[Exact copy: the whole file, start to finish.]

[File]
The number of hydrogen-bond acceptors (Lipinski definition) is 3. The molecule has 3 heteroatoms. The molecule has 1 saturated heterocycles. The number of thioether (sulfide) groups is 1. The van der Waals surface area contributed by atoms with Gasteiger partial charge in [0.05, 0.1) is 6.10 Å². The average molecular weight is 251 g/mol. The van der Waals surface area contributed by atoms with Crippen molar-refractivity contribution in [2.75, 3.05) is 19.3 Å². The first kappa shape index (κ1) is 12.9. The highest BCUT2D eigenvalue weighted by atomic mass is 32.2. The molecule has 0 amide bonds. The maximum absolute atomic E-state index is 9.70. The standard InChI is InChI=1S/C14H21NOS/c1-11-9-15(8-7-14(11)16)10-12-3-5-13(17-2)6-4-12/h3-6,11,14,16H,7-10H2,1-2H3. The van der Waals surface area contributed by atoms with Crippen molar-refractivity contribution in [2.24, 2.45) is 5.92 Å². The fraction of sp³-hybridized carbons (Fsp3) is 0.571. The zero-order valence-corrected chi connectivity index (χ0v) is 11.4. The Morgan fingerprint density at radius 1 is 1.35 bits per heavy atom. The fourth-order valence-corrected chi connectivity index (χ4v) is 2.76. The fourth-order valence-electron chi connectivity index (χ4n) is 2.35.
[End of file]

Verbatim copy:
The number of hydrogen-bond acceptors (Lipinski definition) is 3. The molecule has 3 heteroatoms. The molecule has 1 saturated heterocycles. The number of thioether (sulfide) groups is 1. The van der Waals surface area contributed by atoms with Gasteiger partial charge in [0.05, 0.1) is 6.10 Å². The average molecular weight is 251 g/mol. The van der Waals surface area contributed by atoms with Crippen molar-refractivity contribution in [2.75, 3.05) is 19.3 Å². The first kappa shape index (κ1) is 12.9. The highest BCUT2D eigenvalue weighted by atomic mass is 32.2. The molecule has 0 amide bonds. The maximum absolute atomic E-state index is 9.70. The standard InChI is InChI=1S/C14H21NOS/c1-11-9-15(8-7-14(11)16)10-12-3-5-13(17-2)6-4-12/h3-6,11,14,16H,7-10H2,1-2H3. The van der Waals surface area contributed by atoms with Crippen molar-refractivity contribution in [2.24, 2.45) is 5.92 Å². The fraction of sp³-hybridized carbons (Fsp3) is 0.571. The zero-order valence-corrected chi connectivity index (χ0v) is 11.4. The Morgan fingerprint density at radius 1 is 1.35 bits per heavy atom. The fourth-order valence-corrected chi connectivity index (χ4v) is 2.76. The fourth-order valence-electron chi connectivity index (χ4n) is 2.35.